Robert Earl Keen – Can you patch together a feeling that’s going to stick with somebody ten years from now?
So here’s the setup: “Two Aggies walk into a bar…”
Aggie jokes are a staple of humor in Texas, but the two A&M alumni who embraced in the lobby bar of the Four Seasons in Austin early one Thursday morning in mid-March could luxuriate in the fact that the joke was not on them. One of the two men was Robert Earl Keen; the other was his college friend and musical colleague Lyle Lovett. Both men’s hair was touched with gray, and both have come an improbably long way since they used to sit and swap songs on the front porch of Keen’s student quarters on Church Street in College Station.
Keen was on hand to plug a forthcoming album, What I Really Mean. During the week that South By Southwest takes over the city, radio station KGSR beams its morning show from the Four Seasons bar and invites a slew of musicians to sit in and perform. For his part, Lovett didn’t have anything to sell; he just enjoyed hanging around the broadcasts all week and kibitzing with the DJs.
Keen came away from A&M in 1980 with an English degree and the rudiments of a self-taught musical education. Discovering he could make music was like walking through a door into a new room.
In 1983, he won a Best New Songwriter award at the Kerrville Folk Festival and followed that up by taking Best Songwriter honors in the Austin Chronicle Reader’s Poll. He released his debut album, No Kinda Dancer (funded by investors to the tune of about $4500), independently in 1984. It contained his first signature tune, “The Front Porch Song”, co-authored with Lovett and chronicling their feckless Aggie days. He signed on with Sugar Hill and released The Live Album (which documented Keen’s well-deserved reputation as a raconteur), West Textures and A Bigger Piece Of Sky from 1988-93.
His songs were (and are) populated with charismatic losers, idealistic drunks, sullen misfits and star-crossed lovers — as rowdy and vivid a cast of characters as James Joyce might have assembled (if Joyce had grown up in Texas dipping snuff and singing “The Aggie War Hymn” before football games). One song about desperados on a full-throttle run down a dead-end street, “The Road Goes On Forever”, became the most improbable party anthem in Texas music history (and the title track of an album by Willie & Waylon & Cash & Kristofferson, aka the Highwaymen).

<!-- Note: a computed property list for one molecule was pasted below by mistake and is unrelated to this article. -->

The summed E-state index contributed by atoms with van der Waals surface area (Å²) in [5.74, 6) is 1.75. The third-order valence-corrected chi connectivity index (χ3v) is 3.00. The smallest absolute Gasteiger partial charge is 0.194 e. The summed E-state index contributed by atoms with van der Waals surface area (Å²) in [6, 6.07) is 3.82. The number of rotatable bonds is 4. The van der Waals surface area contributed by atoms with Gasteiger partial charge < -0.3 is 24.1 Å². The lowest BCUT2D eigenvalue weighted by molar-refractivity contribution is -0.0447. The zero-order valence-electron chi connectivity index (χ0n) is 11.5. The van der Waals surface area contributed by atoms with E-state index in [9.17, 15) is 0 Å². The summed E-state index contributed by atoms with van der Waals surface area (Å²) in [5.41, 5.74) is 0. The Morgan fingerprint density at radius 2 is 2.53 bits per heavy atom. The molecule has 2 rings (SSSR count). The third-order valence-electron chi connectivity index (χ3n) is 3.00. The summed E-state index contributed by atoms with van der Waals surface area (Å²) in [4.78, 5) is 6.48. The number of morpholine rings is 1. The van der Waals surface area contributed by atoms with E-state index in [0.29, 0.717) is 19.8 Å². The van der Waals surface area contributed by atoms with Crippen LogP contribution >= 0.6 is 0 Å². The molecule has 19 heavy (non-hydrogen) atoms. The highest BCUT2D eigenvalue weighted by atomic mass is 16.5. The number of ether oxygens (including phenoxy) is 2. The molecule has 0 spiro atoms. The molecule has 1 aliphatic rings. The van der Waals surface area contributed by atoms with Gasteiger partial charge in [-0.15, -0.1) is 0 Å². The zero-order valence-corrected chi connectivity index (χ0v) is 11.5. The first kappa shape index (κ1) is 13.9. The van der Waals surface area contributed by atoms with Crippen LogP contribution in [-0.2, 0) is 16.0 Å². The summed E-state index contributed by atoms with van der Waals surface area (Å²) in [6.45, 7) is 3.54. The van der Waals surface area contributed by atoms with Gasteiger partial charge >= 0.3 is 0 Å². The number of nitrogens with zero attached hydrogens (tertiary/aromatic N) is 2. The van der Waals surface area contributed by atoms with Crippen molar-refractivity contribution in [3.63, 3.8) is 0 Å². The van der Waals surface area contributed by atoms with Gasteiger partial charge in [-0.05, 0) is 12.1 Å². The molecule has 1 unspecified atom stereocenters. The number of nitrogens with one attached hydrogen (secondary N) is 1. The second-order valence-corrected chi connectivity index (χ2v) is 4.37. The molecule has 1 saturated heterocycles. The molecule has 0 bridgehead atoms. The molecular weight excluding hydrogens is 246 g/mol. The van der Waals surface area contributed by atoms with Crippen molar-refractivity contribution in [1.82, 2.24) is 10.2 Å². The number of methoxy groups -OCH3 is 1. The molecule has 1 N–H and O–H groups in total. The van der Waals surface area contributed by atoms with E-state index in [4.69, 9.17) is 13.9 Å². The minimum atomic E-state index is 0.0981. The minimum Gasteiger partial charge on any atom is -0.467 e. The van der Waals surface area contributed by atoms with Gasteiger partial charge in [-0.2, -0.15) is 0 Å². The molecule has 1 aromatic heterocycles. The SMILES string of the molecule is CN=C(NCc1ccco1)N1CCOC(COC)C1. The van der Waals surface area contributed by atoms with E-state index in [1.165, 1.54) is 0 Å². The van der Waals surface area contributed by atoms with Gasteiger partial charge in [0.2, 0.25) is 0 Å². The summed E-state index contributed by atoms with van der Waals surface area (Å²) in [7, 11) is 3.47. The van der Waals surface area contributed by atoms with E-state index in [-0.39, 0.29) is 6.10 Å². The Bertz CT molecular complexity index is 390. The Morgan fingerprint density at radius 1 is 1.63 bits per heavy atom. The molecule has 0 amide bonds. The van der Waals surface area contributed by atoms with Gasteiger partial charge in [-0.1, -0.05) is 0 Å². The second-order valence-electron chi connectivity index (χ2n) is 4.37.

Two major-label albums, 1997’s Picnic and 1998’s Walking Distance, helped give him a national profile, as did ceaseless touring. Audiences responded less to his serviceable baritone voice (“People get used to my voice,” he said wryly one night outside a bar in Ciudad Acuna, Mexico. “But then, people get used to artichokes too.”) than to his vivid characters and hardscrabble stories.
What I Really Mean, due May 10 on Koch Nashville, has more than its share of those, and it seems notably darker in tone and subject matter than its last couple of predecessors. Allegorical tales such as “The Traveling Storm” share space with surreal portraits such as “The Great Hank”, lovers’ laments like “For Love” and “Broken End Of Love”, and yet another of Keen’s tongue-in-cheek Mexican travelogues, “A Border Tragedy”.
Robert Earl Keen is a lifer, and his passion for his life’s work is nowhere near being quenched.
I. THE LAST TIME I FELT LIKE THIS WAS FOR NEIL ARMSTRONG
NO DEPRESSION: How did 2004 treat you?
ROBERT EARL KEEN: We had a spectacular year as far as touring goes. Had lots of fun, did some Dave Matthews dates. And we did that Lance Armstrong thing down there in Austin [the downtown blowout celebrating Armstrong’s sixth straight Tour de France victory]. I was ready to put down the guitar and say I don’t ever want to do another gig, ever — that was as good as it gets. All that swelling with pride and happiness sort of thing. And for all the right reasons. I was thinking that the last time I felt like this was for Neil Armstrong. When those yellow lights came on [the state capitol building was illuminated with yellow spotlights, symbolic of the Tour winner’s yellow jersey] and Lance walked onstage, I almost cried.
We played this marvelous festival last year called the Hardly Strictly Bluegrass Festival, in Golden Gate Park in San Francisco. Three days, 70,000 people every day. And we were the first act asked back for next year, out of Emmylou [Harris] and Gillian [Welch] and John Prine and Nick Lowe.
ND: Do you get a different buzz from doing something like that than singing for 20,000 beer-drinking Texas college kids at Willie’s Picnic?
REK: It’s somewhat different. That [San Francisco] audience, as large as it was and as big as it was, they’re there more on the music fan side, not the event fan side….Sometimes you go out there and get the buzz just from the people power. That’s our thing, we always do a different set, to see what’s going to work. As far as versatility, we’ve got a pretty broad spectrum — we can go from extremely quiet and almost painfully poetic to scream and yell and drink more beer.
ND: Do you think of yourself as a different performer when you cross the state line?
REK: No…My big axe to grind about this whole deal is that I’m getting tired of always getting locked into this “Texas singer-songwriter” thing. And that is not to say anything disparaging about those guys. It’s great company. But I wanna tell you — I’m standing toe-to-toe with Elvis Costello or John Prine or Dylan or any of those guys. I’m writing these songs, they kick ass, they completely translate anywhere and…I’m there.